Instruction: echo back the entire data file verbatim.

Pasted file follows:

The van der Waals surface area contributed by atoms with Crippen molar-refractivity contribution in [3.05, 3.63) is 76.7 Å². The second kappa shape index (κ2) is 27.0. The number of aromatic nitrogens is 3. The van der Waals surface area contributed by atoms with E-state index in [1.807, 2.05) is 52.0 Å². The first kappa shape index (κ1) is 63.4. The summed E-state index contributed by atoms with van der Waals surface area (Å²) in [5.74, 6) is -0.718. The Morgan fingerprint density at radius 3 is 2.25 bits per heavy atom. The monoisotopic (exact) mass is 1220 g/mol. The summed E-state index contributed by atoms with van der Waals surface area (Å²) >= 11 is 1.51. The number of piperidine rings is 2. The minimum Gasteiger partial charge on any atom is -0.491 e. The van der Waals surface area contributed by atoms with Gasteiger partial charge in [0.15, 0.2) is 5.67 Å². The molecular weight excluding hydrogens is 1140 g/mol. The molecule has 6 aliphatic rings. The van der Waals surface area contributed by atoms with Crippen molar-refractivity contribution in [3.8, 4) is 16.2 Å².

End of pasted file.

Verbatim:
The van der Waals surface area contributed by atoms with Crippen molar-refractivity contribution in [3.05, 3.63) is 76.7 Å². The second kappa shape index (κ2) is 27.0. The number of aromatic nitrogens is 3. The van der Waals surface area contributed by atoms with E-state index in [1.807, 2.05) is 52.0 Å². The first kappa shape index (κ1) is 63.4. The summed E-state index contributed by atoms with van der Waals surface area (Å²) in [5.74, 6) is -0.718. The Morgan fingerprint density at radius 3 is 2.25 bits per heavy atom. The monoisotopic (exact) mass is 1220 g/mol. The summed E-state index contributed by atoms with van der Waals surface area (Å²) >= 11 is 1.51. The number of piperidine rings is 2. The minimum Gasteiger partial charge on any atom is -0.491 e. The van der Waals surface area contributed by atoms with Gasteiger partial charge in [0.15, 0.2) is 5.67 Å². The molecular weight excluding hydrogens is 1140 g/mol. The molecule has 6 aliphatic rings. The van der Waals surface area contributed by atoms with Crippen molar-refractivity contribution in [3.8, 4) is 16.2 Å².